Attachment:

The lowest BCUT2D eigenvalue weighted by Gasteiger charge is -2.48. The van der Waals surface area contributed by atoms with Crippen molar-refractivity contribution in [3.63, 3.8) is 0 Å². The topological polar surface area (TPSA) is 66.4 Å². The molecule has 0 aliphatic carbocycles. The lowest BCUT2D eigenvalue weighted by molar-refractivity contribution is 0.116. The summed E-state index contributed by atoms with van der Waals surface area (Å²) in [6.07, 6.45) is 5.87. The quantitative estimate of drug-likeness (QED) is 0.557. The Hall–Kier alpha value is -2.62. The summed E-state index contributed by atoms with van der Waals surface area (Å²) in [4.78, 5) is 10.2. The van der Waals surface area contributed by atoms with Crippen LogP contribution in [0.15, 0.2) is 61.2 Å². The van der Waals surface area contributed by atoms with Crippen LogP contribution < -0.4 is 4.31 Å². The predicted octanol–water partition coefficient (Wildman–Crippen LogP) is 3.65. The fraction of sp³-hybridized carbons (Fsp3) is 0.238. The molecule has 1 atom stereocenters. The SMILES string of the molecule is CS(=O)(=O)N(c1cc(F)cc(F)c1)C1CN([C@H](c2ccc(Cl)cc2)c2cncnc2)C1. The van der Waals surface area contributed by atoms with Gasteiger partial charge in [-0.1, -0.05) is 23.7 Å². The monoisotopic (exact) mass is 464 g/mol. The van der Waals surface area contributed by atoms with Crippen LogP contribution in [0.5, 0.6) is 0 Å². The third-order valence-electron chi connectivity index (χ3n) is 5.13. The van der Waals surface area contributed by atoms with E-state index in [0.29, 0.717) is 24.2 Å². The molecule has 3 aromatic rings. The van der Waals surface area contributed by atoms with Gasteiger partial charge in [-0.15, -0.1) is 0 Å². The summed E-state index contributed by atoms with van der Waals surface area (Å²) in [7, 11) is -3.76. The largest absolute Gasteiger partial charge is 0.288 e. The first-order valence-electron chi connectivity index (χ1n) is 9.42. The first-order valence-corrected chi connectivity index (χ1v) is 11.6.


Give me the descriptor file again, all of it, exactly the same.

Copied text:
The lowest BCUT2D eigenvalue weighted by Gasteiger charge is -2.48. The van der Waals surface area contributed by atoms with Crippen molar-refractivity contribution in [3.63, 3.8) is 0 Å². The topological polar surface area (TPSA) is 66.4 Å². The molecule has 0 aliphatic carbocycles. The lowest BCUT2D eigenvalue weighted by molar-refractivity contribution is 0.116. The summed E-state index contributed by atoms with van der Waals surface area (Å²) in [6.07, 6.45) is 5.87. The quantitative estimate of drug-likeness (QED) is 0.557. The Hall–Kier alpha value is -2.62. The summed E-state index contributed by atoms with van der Waals surface area (Å²) in [4.78, 5) is 10.2. The van der Waals surface area contributed by atoms with Crippen LogP contribution in [0.15, 0.2) is 61.2 Å². The van der Waals surface area contributed by atoms with Crippen LogP contribution < -0.4 is 4.31 Å². The predicted octanol–water partition coefficient (Wildman–Crippen LogP) is 3.65. The fraction of sp³-hybridized carbons (Fsp3) is 0.238. The molecule has 1 atom stereocenters. The SMILES string of the molecule is CS(=O)(=O)N(c1cc(F)cc(F)c1)C1CN([C@H](c2ccc(Cl)cc2)c2cncnc2)C1. The van der Waals surface area contributed by atoms with Gasteiger partial charge in [-0.1, -0.05) is 23.7 Å². The monoisotopic (exact) mass is 464 g/mol. The van der Waals surface area contributed by atoms with Crippen LogP contribution in [0.5, 0.6) is 0 Å². The third-order valence-electron chi connectivity index (χ3n) is 5.13. The van der Waals surface area contributed by atoms with E-state index in [0.29, 0.717) is 24.2 Å². The molecule has 3 aromatic rings. The van der Waals surface area contributed by atoms with Gasteiger partial charge in [-0.15, -0.1) is 0 Å². The summed E-state index contributed by atoms with van der Waals surface area (Å²) in [7, 11) is -3.76. The largest absolute Gasteiger partial charge is 0.288 e. The first-order valence-electron chi connectivity index (χ1n) is 9.42. The first-order valence-corrected chi connectivity index (χ1v) is 11.6.